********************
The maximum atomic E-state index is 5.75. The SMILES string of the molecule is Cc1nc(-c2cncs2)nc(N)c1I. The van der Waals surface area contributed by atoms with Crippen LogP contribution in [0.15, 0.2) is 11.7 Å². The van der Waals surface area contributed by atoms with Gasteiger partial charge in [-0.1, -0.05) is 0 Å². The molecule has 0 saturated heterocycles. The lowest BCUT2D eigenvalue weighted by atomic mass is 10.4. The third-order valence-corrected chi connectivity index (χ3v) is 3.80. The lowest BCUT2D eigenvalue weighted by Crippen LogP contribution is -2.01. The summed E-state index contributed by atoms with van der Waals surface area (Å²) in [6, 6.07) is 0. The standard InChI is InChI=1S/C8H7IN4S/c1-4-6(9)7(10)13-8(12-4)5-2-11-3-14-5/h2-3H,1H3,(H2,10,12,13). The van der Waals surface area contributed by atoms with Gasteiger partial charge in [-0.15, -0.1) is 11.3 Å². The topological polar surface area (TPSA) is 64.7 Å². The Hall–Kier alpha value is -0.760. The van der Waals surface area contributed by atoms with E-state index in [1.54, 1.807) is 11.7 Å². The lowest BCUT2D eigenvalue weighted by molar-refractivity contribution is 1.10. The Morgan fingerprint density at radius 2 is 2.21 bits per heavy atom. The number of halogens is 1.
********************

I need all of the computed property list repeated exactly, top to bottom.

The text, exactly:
The maximum atomic E-state index is 5.75. The SMILES string of the molecule is Cc1nc(-c2cncs2)nc(N)c1I. The van der Waals surface area contributed by atoms with Crippen LogP contribution in [0.15, 0.2) is 11.7 Å². The van der Waals surface area contributed by atoms with Gasteiger partial charge in [-0.1, -0.05) is 0 Å². The molecule has 0 saturated heterocycles. The lowest BCUT2D eigenvalue weighted by atomic mass is 10.4. The third-order valence-corrected chi connectivity index (χ3v) is 3.80. The lowest BCUT2D eigenvalue weighted by Crippen LogP contribution is -2.01. The summed E-state index contributed by atoms with van der Waals surface area (Å²) in [6, 6.07) is 0. The standard InChI is InChI=1S/C8H7IN4S/c1-4-6(9)7(10)13-8(12-4)5-2-11-3-14-5/h2-3H,1H3,(H2,10,12,13). The van der Waals surface area contributed by atoms with Gasteiger partial charge in [-0.15, -0.1) is 11.3 Å². The topological polar surface area (TPSA) is 64.7 Å². The Hall–Kier alpha value is -0.760. The van der Waals surface area contributed by atoms with E-state index in [1.54, 1.807) is 11.7 Å². The lowest BCUT2D eigenvalue weighted by molar-refractivity contribution is 1.10. The Morgan fingerprint density at radius 2 is 2.21 bits per heavy atom. The number of halogens is 1.